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Perspectives on the PMBOK Guide – Part 3

In part 2 of this thread we started looking at whether or not the PMBoK® Guide processes are truly applicable across a broad range of project types. In today’s post we’ll go further by looking at the skills it takes to run projects successfully and evaluate how the PMBoK Guide fits into that larger picture.

As readers of the Guide will quickly realize, the Guide takes a “process-centric” approach. Breaking Project Management down into five process groups and 47 processes (5th edition), the Guide provides a process framework that establishes the steps and activities Project Managers take to bring organization and structure to their projects.

The practice of breaking work down into its constituent processes is called the “scientific management” method (also known as “Taylorism”). Frederick Taylor (1856-1915) was a management theorist who proposed that work could be viewed as a set of discrete processes. Taylor suggested that by standardizing the processes used to perform a given piece of work, both productivity and quality could be improved.

Prior to Taylor all work had been treated as “crafts”. In craft type work the quality of the outcomes is directly correlated to the skill of the individual performing the work. The implementation of Taylorism de-emphasized the skill of the individual craftsman and through “standardization”, engineered the need for workers to make decisions out of the process. Taylor’s underlying axiom basically says: individual workers are not important; if you want better outcomes, use better processes.

In his day, Taylor’s ideas were revolutionary. His thoughts directly contributed to the mass-production methods that now dominate manufacturing and provided the platform for the “continual process improvement” methods that are the core of today’s quality management movement. Despite these successes, Taylorism does have its limitations. While it works well in mass-production manufacturing where work is highly repetitive and detailed processes can be documented (or even automated), the question we need to ask ourselves is: how effective are Taylorist principles in a project environment where every project is unique?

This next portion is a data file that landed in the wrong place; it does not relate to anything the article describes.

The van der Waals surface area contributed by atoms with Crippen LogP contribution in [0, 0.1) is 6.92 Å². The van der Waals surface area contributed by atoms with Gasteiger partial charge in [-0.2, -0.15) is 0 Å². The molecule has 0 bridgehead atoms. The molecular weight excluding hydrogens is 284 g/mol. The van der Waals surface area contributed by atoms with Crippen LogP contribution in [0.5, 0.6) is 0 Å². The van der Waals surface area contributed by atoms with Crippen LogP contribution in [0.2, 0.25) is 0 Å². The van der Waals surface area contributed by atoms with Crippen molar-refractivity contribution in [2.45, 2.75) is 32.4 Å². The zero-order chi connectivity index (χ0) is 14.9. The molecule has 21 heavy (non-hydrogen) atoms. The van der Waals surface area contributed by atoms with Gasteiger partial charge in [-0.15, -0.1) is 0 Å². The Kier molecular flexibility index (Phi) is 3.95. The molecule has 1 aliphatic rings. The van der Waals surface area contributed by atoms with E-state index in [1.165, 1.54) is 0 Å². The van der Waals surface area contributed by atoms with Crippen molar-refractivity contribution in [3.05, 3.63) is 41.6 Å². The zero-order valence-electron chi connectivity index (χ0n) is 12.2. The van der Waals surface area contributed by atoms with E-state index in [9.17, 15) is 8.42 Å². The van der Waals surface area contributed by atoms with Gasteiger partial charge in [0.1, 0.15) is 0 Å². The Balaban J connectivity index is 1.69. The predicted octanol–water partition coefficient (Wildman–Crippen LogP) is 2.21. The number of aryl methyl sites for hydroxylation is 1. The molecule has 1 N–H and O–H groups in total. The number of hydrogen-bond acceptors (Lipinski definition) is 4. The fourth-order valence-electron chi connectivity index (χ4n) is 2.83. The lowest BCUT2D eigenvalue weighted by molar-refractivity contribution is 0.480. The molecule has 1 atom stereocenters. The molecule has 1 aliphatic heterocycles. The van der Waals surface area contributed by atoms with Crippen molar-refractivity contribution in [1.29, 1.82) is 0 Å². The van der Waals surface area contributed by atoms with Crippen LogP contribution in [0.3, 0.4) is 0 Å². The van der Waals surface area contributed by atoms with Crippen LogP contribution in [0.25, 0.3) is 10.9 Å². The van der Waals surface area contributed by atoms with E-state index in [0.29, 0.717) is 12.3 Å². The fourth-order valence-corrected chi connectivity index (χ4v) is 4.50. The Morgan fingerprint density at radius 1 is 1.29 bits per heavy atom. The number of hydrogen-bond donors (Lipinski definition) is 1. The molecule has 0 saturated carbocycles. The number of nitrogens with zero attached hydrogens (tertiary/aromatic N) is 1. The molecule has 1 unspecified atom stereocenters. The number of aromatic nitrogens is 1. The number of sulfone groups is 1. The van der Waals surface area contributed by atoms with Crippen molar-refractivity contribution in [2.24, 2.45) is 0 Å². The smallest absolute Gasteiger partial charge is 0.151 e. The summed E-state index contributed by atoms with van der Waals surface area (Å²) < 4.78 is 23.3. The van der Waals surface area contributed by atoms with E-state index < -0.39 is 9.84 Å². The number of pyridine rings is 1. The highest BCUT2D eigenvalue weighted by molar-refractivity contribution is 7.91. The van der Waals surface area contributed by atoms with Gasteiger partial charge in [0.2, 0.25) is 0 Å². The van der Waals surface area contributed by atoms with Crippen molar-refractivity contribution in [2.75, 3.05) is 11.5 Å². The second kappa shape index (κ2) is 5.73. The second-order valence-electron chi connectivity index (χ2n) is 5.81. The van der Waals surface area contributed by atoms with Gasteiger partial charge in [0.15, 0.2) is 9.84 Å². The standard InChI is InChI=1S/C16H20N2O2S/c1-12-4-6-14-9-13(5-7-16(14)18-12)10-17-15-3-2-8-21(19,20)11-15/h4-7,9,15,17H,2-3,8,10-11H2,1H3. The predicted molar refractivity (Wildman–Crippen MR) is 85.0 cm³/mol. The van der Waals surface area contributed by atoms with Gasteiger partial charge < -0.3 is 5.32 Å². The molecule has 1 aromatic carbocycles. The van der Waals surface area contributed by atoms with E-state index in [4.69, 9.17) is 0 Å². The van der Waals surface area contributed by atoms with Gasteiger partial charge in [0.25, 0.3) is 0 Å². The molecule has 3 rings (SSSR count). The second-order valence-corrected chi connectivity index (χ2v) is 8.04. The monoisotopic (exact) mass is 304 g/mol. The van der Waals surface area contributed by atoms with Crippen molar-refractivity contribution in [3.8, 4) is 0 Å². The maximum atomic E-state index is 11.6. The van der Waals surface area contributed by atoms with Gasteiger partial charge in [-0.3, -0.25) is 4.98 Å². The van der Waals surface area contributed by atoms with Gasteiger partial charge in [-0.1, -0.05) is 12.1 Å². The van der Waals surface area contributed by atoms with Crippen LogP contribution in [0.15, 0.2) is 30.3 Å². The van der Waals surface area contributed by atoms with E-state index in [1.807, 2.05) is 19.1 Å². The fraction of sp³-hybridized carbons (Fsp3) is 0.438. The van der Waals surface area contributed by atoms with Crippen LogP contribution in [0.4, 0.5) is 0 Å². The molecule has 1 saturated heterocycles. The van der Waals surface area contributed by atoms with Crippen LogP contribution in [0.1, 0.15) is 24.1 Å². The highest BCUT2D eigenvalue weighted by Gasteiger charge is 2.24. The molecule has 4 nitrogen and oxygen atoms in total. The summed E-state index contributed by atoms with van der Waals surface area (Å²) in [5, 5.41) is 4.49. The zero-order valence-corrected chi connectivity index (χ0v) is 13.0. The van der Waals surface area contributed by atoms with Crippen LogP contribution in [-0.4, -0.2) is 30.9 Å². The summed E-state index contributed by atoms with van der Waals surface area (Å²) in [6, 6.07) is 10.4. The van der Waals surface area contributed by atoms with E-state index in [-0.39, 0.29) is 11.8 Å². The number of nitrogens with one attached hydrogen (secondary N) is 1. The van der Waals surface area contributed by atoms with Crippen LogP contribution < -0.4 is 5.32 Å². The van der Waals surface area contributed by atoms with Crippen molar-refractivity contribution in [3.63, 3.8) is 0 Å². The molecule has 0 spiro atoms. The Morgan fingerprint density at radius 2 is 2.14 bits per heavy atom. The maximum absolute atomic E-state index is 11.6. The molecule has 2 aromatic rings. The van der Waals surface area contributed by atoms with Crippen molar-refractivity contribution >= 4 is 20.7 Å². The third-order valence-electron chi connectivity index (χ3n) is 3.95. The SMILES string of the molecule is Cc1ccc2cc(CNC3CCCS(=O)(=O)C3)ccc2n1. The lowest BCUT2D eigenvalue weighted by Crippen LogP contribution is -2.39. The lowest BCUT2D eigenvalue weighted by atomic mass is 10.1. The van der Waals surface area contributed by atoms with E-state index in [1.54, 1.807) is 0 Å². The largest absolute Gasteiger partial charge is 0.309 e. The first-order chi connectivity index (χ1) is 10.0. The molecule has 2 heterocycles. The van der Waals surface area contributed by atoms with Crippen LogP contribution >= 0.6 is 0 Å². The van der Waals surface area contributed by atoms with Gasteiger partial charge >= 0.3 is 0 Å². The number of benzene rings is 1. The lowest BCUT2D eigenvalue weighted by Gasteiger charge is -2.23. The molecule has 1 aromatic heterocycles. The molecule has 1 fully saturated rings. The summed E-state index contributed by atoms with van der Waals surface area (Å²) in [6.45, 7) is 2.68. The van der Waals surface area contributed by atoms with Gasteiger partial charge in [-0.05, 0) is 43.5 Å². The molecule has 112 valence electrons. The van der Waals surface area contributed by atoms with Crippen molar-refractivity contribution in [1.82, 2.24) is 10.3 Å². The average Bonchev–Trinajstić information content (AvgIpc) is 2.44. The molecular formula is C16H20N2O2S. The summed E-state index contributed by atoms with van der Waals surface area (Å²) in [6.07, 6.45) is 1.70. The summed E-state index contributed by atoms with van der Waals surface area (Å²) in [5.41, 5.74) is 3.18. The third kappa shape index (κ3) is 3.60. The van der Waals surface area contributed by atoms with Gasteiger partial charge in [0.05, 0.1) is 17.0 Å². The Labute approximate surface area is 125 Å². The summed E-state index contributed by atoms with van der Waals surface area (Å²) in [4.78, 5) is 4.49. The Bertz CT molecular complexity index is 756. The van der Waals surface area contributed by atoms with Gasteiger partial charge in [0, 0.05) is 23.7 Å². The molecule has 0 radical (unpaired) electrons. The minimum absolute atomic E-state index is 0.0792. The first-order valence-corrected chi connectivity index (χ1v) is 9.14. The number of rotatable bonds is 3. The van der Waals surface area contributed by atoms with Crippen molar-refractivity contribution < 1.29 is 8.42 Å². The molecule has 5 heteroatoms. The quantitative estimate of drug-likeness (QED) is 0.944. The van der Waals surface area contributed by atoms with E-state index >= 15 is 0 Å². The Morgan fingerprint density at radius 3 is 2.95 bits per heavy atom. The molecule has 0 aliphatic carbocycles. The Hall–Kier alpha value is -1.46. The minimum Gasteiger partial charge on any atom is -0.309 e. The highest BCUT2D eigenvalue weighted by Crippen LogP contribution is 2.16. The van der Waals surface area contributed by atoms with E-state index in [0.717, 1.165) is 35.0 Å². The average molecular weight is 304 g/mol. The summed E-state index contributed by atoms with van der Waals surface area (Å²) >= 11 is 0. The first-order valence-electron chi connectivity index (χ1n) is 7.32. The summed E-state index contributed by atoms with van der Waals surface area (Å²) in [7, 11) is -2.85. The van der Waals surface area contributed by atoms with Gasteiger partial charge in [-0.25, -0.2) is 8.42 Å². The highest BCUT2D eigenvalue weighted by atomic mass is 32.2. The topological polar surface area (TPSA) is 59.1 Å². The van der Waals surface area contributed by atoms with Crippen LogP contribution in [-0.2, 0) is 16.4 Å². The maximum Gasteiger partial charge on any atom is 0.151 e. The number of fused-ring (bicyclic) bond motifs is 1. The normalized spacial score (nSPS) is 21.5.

That uniqueness lies at the heart of the challenge that Project Managers face every day. Each project has its own unique set of requirements and each project exists within its own unique context. Furthermore, uncertainty and risk are unavoidable elements in the project environment. The unique nature of each project and the inherent uncertainties, mean that it impossible to standardize every detail of the way project work is approached. As a result people and decision-making are intrinsic parts of the project environment.

The fact that people and decision-making cannot be “engineered out” of the project environment means that Project Managers need to have great interpersonal and leadership skills. In fact the Project Manager’s role is as much an “art” as it is a “science”. Successfully mastering the “art” of Project Management requires the Project Manager to become competent in a broad range of so called “soft” skills.  Skills such as: communications, teamwork, negotiating, decision-making and leadership are as much a contributor to project success as the quality of the process being followed.

These soft skills is an area where the Guide provides only minimal direction. The need for interpersonal skills, and other soft skills is mentioned in the Guide, but beyond being noted, there is no meaningful substance to explain what these skills are, why they are important or what it takes to master them.  A few of the Guide’s 47 processes do touch on the soft skills side (e.g. 9.3 Develop Project Team), but trying to turn soft skills into a process is not a good translation. Given the subtle and nuanced characteristics of these soft skills an alternative approach needs to be found to document the skills rather than trying to represent them as processes.

Again you can argue that the Guide is not a how to manual and hence it is not the Guide’s role to define how to develop these soft skills. Despite that argument the lack of focus on the soft skills components is another major criticism I’ve heard about the Guide. I can certainly appreciate the criticism. There is no doubt that soft skills are critical to project success. Although the Guide provides a robust process framework, the uniqueness of every project means that within that framework Project Managers still need great soft skills if they are to deliver a successful result. Following an appropriate Project Management process is important for a project (it brings structure and organization to a project), but good process in the absence of effective soft skills is still likely to be a disaster.

In part I think the issue here comes down to expectations. Some people think the Guide should be a one-stop shop for everything you need to know in order to run a successful project. Clearly the Guide does not match up to that expectation. If you read the Guide with such an expectation you are likely to be disappointed. If you read the Guide and recognize it is simply a process framework that can help you plan and manage a project you are likely to be more of a satisfied customer.

In the final part of this series we’ll wrap up our review and look at what it takes to get the maximum value out of the PMBoK Guide.

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